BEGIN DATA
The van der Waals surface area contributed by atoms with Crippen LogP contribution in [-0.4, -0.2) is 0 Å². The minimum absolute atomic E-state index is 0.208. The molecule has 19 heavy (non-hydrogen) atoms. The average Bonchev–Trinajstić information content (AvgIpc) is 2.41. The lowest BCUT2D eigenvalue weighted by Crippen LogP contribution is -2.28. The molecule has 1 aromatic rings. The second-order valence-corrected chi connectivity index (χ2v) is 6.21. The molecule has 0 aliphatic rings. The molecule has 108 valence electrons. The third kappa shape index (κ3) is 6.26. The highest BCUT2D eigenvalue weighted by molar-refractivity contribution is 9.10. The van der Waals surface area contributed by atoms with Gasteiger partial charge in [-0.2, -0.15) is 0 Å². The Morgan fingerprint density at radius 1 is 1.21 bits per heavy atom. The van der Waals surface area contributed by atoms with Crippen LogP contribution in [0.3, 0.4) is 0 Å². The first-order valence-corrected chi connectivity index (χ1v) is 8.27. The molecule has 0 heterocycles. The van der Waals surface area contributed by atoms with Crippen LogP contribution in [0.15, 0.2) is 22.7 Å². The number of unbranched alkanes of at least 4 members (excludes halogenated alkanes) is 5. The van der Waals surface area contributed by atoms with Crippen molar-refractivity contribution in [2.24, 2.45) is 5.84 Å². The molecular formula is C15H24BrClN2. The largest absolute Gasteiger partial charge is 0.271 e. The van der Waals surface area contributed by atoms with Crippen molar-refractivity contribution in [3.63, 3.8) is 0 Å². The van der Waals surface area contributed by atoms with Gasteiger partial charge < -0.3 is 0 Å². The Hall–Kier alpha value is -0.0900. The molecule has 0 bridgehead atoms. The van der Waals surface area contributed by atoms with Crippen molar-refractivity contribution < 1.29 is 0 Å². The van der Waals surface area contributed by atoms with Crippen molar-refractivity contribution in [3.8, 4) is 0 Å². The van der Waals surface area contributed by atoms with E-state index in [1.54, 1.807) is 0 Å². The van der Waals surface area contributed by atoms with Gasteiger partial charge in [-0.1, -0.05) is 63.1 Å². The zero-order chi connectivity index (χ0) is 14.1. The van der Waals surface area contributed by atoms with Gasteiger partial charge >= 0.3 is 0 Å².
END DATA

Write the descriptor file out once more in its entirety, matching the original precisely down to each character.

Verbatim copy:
The van der Waals surface area contributed by atoms with Crippen LogP contribution in [-0.4, -0.2) is 0 Å². The minimum absolute atomic E-state index is 0.208. The molecule has 19 heavy (non-hydrogen) atoms. The average Bonchev–Trinajstić information content (AvgIpc) is 2.41. The lowest BCUT2D eigenvalue weighted by Crippen LogP contribution is -2.28. The molecule has 1 aromatic rings. The second-order valence-corrected chi connectivity index (χ2v) is 6.21. The molecule has 0 aliphatic rings. The molecule has 108 valence electrons. The third kappa shape index (κ3) is 6.26. The highest BCUT2D eigenvalue weighted by molar-refractivity contribution is 9.10. The van der Waals surface area contributed by atoms with Gasteiger partial charge in [-0.2, -0.15) is 0 Å². The Morgan fingerprint density at radius 1 is 1.21 bits per heavy atom. The van der Waals surface area contributed by atoms with Crippen LogP contribution in [0.3, 0.4) is 0 Å². The first-order valence-corrected chi connectivity index (χ1v) is 8.27. The molecule has 0 heterocycles. The van der Waals surface area contributed by atoms with Crippen LogP contribution in [0.15, 0.2) is 22.7 Å². The number of unbranched alkanes of at least 4 members (excludes halogenated alkanes) is 5. The van der Waals surface area contributed by atoms with Crippen molar-refractivity contribution in [2.24, 2.45) is 5.84 Å². The molecular formula is C15H24BrClN2. The largest absolute Gasteiger partial charge is 0.271 e. The van der Waals surface area contributed by atoms with Crippen molar-refractivity contribution in [3.63, 3.8) is 0 Å². The van der Waals surface area contributed by atoms with Gasteiger partial charge < -0.3 is 0 Å². The Hall–Kier alpha value is -0.0900. The molecule has 0 bridgehead atoms. The van der Waals surface area contributed by atoms with Crippen molar-refractivity contribution < 1.29 is 0 Å². The van der Waals surface area contributed by atoms with Crippen molar-refractivity contribution in [3.8, 4) is 0 Å². The van der Waals surface area contributed by atoms with E-state index in [1.54, 1.807) is 0 Å². The van der Waals surface area contributed by atoms with Gasteiger partial charge in [-0.1, -0.05) is 63.1 Å². The zero-order chi connectivity index (χ0) is 14.1. The van der Waals surface area contributed by atoms with Gasteiger partial charge >= 0.3 is 0 Å².